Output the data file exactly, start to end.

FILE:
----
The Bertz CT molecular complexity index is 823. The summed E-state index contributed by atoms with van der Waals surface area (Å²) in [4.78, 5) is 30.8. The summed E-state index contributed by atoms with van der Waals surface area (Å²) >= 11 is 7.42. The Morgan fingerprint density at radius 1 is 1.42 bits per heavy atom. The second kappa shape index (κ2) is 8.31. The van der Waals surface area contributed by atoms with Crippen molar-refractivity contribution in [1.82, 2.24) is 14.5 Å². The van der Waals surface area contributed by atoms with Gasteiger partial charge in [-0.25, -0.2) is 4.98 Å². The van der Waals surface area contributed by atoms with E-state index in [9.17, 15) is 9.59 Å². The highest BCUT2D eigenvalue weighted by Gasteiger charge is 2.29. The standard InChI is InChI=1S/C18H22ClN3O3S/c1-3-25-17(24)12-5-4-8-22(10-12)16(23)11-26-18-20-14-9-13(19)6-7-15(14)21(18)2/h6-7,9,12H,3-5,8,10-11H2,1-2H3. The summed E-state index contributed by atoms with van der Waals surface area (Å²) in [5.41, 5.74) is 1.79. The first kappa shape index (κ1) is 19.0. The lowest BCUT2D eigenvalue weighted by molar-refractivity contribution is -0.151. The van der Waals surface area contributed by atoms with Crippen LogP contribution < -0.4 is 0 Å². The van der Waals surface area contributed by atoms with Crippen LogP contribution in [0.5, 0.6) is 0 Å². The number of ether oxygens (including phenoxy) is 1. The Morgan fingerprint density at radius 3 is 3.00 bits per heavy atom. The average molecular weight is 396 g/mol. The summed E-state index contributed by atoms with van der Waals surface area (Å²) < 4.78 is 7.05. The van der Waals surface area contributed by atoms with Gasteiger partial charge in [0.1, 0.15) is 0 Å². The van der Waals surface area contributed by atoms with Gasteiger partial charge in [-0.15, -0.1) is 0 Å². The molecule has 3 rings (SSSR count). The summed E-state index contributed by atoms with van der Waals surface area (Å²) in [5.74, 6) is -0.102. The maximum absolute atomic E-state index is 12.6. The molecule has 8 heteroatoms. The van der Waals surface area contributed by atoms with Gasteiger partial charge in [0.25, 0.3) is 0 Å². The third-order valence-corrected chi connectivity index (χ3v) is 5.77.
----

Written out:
The Bertz CT molecular complexity index is 823. The summed E-state index contributed by atoms with van der Waals surface area (Å²) in [4.78, 5) is 30.8. The summed E-state index contributed by atoms with van der Waals surface area (Å²) >= 11 is 7.42. The Morgan fingerprint density at radius 1 is 1.42 bits per heavy atom. The second kappa shape index (κ2) is 8.31. The van der Waals surface area contributed by atoms with Crippen molar-refractivity contribution in [1.82, 2.24) is 14.5 Å². The van der Waals surface area contributed by atoms with Gasteiger partial charge in [-0.25, -0.2) is 4.98 Å². The van der Waals surface area contributed by atoms with E-state index in [9.17, 15) is 9.59 Å². The highest BCUT2D eigenvalue weighted by Gasteiger charge is 2.29. The standard InChI is InChI=1S/C18H22ClN3O3S/c1-3-25-17(24)12-5-4-8-22(10-12)16(23)11-26-18-20-14-9-13(19)6-7-15(14)21(18)2/h6-7,9,12H,3-5,8,10-11H2,1-2H3. The summed E-state index contributed by atoms with van der Waals surface area (Å²) in [5.41, 5.74) is 1.79. The first kappa shape index (κ1) is 19.0. The lowest BCUT2D eigenvalue weighted by molar-refractivity contribution is -0.151. The van der Waals surface area contributed by atoms with Crippen LogP contribution < -0.4 is 0 Å². The van der Waals surface area contributed by atoms with Crippen LogP contribution in [0.5, 0.6) is 0 Å². The number of ether oxygens (including phenoxy) is 1. The Morgan fingerprint density at radius 3 is 3.00 bits per heavy atom. The average molecular weight is 396 g/mol. The summed E-state index contributed by atoms with van der Waals surface area (Å²) < 4.78 is 7.05. The van der Waals surface area contributed by atoms with Gasteiger partial charge in [0.1, 0.15) is 0 Å². The van der Waals surface area contributed by atoms with Gasteiger partial charge in [-0.15, -0.1) is 0 Å². The molecule has 3 rings (SSSR count). The summed E-state index contributed by atoms with van der Waals surface area (Å²) in [5.74, 6) is -0.102. The maximum absolute atomic E-state index is 12.6. The molecule has 8 heteroatoms. The van der Waals surface area contributed by atoms with Gasteiger partial charge in [0.25, 0.3) is 0 Å². The third-order valence-corrected chi connectivity index (χ3v) is 5.77.